ACAMS Today had the opportunity to speak with Police Colonel Seehanat Prayoonrat, PhD (Law), secretary-general of Anti-Money Laundering Office (AMLO), Thailand's FIU. Khun Prayoonrat has held the position of head of AMLO since March 2012. Prior to this position, he was appointed as a member of the Drafting Committee on Anti-Money Laundering Law/Terrorist Financing Law and has served in various capacities with parliamentary and governmental bodies. Consequently, he wrote a monograph titled An Overview of the Legal Framework of Thailand's AML/CFT Activities, published in December 2006 by the Asian Development Bank (ADB). He has also presented numerous papers in English at international seminars including a paper on Extradition and Mutual Assistance in Corruption Matters in 25 Asian Pacific Countries at the 2006 March seminar sponsored by ADB/OECD Anti-Corruption Initiative for Asia and the Pacific held in Kuala Lumpur, Malaysia. He was appointed by Asia/Pacific Group as honorary advisor for Thailand. He served as director, AMLO Financial Intelligence Unit (FIU), senior specialist, Chief Information Officer (CIO) of AMLO. He was acting secretary-general from October 2008-2012. He is also chairman of the AML/CFT Working Group in Thailand.
ACAMS Today: What is the current AML regime in Thailand in terms of practical implementation? What are the next critical steps?
Seehanat Prayoonrat: On 14 January 2013 and 17 January 2013, the Senate and the House of Representatives respectively gave a final confirmation to the Anti-Money Laundering (AMLA) (No. 4) and FOT Act drafts. Both laws will be submitted for royal signature and gazettal in a few days. I believe that in a few months, Thailand will be mostly in compliance with the FATF standards and obligations. Meanwhile, we expect to see all reporting entities observe the rules as we will impose more stringent supervision and regulation on them.
AT: What is your vision for AMLO's development and its role in money-laundering prevention and financial crime investigations?
SP: This year and in past years, the Thai Government has rendered strong support to AMLO. We have restructured the work units to include, among others, a Financial Intelligence Division, a Supervision Division and an International Cooperation Division. The government also allocated more budgets and personnel for compliance. I am confident that our action in money laundering prevention and suppression as well as the countering of terrorist financing will be in full swing starting this year.
AT: What are some of the critical AML challenges facing Thailand and Asia? What advice would you give on how to best deal with these challenges?
SP: AML is new to many sectors in our country. How to make the financial, non-financial and civil sectors understand that AML is everyone's duty and is good for the sake of society both domestically and internationally is extremely challenging. But we will continue to talk with them through various media and I believe everyone will gain a better understanding. The AMLO on its part will also exercise our supervisory power to make sure that everyone is compliant with the AML laws.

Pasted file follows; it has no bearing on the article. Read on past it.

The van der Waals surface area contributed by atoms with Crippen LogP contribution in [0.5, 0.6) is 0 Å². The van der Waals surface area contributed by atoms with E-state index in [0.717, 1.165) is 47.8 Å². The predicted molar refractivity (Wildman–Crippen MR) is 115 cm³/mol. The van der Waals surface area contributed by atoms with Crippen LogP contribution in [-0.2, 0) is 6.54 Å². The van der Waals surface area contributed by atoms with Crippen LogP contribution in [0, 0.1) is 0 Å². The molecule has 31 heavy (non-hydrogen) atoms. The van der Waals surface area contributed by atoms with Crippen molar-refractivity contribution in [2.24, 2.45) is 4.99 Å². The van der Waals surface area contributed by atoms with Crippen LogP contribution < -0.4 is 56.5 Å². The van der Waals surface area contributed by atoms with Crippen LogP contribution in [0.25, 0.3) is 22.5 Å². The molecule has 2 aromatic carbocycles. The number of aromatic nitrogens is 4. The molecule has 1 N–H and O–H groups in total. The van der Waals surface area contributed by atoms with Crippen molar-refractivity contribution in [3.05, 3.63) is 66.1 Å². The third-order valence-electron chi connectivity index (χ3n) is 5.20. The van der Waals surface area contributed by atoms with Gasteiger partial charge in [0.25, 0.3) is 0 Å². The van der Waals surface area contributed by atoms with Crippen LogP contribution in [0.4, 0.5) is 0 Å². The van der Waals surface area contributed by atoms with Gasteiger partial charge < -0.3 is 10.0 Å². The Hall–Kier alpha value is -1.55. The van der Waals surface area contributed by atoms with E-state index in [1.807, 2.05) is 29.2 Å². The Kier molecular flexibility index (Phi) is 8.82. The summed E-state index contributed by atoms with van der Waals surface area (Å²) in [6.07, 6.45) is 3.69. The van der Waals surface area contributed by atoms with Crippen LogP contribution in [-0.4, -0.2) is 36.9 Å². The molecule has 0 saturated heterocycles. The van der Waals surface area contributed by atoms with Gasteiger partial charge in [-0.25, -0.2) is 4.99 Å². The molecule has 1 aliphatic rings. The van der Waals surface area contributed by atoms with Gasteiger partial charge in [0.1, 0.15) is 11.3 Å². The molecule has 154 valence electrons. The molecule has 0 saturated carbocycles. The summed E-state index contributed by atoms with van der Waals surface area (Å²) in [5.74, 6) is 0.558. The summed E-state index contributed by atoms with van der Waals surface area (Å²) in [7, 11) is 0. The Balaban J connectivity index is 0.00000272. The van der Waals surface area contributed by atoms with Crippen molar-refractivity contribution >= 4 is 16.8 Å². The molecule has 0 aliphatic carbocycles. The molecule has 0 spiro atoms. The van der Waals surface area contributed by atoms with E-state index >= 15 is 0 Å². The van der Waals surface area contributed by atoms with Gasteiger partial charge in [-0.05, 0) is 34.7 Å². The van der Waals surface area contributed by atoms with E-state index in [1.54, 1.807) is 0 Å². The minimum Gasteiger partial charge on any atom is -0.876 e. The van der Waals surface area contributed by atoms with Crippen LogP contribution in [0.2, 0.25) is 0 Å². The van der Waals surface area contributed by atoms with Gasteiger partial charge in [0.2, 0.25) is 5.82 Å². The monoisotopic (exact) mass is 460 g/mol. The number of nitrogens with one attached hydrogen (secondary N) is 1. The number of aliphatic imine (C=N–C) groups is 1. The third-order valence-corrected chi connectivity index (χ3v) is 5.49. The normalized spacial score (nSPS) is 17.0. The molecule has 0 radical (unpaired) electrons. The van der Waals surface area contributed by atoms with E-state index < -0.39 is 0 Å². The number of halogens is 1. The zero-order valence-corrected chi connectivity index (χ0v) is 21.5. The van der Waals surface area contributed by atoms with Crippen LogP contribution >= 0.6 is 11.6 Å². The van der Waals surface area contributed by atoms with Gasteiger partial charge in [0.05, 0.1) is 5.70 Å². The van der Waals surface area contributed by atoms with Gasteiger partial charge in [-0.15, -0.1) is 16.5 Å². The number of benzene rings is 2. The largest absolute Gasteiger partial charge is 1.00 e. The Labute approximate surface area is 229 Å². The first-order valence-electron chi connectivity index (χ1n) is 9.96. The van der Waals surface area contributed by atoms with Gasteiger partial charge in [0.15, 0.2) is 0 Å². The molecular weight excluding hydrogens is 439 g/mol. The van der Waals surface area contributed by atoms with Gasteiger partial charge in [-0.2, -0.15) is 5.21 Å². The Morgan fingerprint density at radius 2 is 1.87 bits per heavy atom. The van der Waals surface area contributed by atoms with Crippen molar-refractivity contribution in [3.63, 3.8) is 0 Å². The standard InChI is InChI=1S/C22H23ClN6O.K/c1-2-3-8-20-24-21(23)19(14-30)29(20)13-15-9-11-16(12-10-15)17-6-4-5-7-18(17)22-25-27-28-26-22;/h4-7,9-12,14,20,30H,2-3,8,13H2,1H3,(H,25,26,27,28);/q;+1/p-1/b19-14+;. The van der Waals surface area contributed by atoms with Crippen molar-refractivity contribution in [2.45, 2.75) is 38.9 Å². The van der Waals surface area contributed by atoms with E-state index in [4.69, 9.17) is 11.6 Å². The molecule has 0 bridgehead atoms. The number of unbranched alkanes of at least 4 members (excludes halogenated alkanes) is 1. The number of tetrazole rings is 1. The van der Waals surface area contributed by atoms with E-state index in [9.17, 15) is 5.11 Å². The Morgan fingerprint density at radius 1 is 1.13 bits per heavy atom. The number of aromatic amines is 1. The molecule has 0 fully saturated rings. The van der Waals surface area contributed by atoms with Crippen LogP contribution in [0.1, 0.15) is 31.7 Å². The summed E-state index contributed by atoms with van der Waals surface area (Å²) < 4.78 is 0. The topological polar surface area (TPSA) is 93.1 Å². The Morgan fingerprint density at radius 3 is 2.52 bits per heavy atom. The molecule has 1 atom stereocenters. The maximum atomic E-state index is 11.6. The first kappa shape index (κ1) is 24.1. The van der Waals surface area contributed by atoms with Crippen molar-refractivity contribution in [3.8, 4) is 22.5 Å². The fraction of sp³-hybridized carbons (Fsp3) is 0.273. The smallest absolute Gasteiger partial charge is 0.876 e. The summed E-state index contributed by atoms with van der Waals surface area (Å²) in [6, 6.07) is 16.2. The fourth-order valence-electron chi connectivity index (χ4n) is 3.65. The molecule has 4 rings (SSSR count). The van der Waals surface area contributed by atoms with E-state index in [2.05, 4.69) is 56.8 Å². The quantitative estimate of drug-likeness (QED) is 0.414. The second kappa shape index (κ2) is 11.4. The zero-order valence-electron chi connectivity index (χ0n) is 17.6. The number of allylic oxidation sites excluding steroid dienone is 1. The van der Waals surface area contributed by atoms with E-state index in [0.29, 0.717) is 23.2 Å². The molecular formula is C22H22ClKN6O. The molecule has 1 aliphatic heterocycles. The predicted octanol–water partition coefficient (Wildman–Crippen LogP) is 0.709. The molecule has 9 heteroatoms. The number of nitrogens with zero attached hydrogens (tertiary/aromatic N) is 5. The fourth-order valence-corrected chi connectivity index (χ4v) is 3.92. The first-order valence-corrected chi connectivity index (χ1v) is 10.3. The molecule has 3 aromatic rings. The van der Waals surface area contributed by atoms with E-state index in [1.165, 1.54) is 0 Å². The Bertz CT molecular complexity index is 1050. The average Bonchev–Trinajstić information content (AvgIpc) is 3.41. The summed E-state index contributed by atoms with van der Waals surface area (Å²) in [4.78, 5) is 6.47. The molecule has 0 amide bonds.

AT: In the last five years, what would you say are the most memorable AML/CFT lessons learned by compliance professionals?
SP: In the past, some financial institutions failed to fully implement the AML laws and the KYC/CDD regulations, making Thailand vulnerable to be used as a safe haven for money laundering and other financial crimes. Today, we still see people were lured into making bank transfers to the fraudulent gangsters. We still see human traffickers wiring their money overseas. These are some of the lessons that the FIs need to make note of and help the authorities to get rid of these culprits.
It is time to get rid of the concept that AML is costly and non-profitable
AT: What counsel would you give to financial institutions on how to build a solid compliance program?
SP: I would encourage all managers of a bank and non-bank business to view anti-money laundering as their core business. They must place the greatest importance on this matter and instruct their staff to act accordingly. It is time to get rid of the concept that AML is costly and non-profitable. Cost on society is much higher if you neglect AML compliance duties.
AT: What is your vision for AML development in Thailand in the near future?
SP: From now and into the near future, supervision and regulation on AML compliance is our key role. We are ready to increase the number of staff as well as their efficiency. I am determined to reduce financial crimes that use financial institutions as a tool for committing crimes.
Interviewed by Hue Dang, CAMS, head of Asia, ACAMS, Hong Kong, China, firstname.lastname@example.org